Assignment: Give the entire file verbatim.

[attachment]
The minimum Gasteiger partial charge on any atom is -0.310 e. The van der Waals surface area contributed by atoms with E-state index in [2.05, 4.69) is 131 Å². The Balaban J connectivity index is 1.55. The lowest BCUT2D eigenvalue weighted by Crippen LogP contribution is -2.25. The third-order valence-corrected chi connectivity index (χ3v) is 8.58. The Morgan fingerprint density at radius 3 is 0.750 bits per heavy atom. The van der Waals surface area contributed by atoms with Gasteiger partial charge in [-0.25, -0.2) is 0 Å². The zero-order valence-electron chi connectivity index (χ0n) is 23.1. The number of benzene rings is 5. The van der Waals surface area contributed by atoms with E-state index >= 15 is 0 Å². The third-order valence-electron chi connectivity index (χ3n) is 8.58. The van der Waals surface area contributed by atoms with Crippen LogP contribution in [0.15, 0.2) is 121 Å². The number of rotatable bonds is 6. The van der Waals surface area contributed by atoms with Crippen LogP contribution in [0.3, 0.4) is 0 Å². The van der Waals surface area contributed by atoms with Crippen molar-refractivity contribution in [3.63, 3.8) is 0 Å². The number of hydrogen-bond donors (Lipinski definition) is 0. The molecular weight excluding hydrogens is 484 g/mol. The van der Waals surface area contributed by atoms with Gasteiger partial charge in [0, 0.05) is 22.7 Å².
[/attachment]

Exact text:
The minimum Gasteiger partial charge on any atom is -0.310 e. The van der Waals surface area contributed by atoms with E-state index in [2.05, 4.69) is 131 Å². The Balaban J connectivity index is 1.55. The lowest BCUT2D eigenvalue weighted by Crippen LogP contribution is -2.25. The third-order valence-corrected chi connectivity index (χ3v) is 8.58. The Morgan fingerprint density at radius 3 is 0.750 bits per heavy atom. The van der Waals surface area contributed by atoms with Gasteiger partial charge in [-0.25, -0.2) is 0 Å². The zero-order valence-electron chi connectivity index (χ0n) is 23.1. The number of benzene rings is 5. The van der Waals surface area contributed by atoms with E-state index >= 15 is 0 Å². The third-order valence-electron chi connectivity index (χ3n) is 8.58. The van der Waals surface area contributed by atoms with Crippen LogP contribution in [0.15, 0.2) is 121 Å². The number of rotatable bonds is 6. The van der Waals surface area contributed by atoms with Crippen LogP contribution in [0.3, 0.4) is 0 Å². The van der Waals surface area contributed by atoms with Crippen molar-refractivity contribution in [3.63, 3.8) is 0 Å². The number of hydrogen-bond donors (Lipinski definition) is 0. The molecular weight excluding hydrogens is 484 g/mol. The van der Waals surface area contributed by atoms with Gasteiger partial charge in [0, 0.05) is 22.7 Å².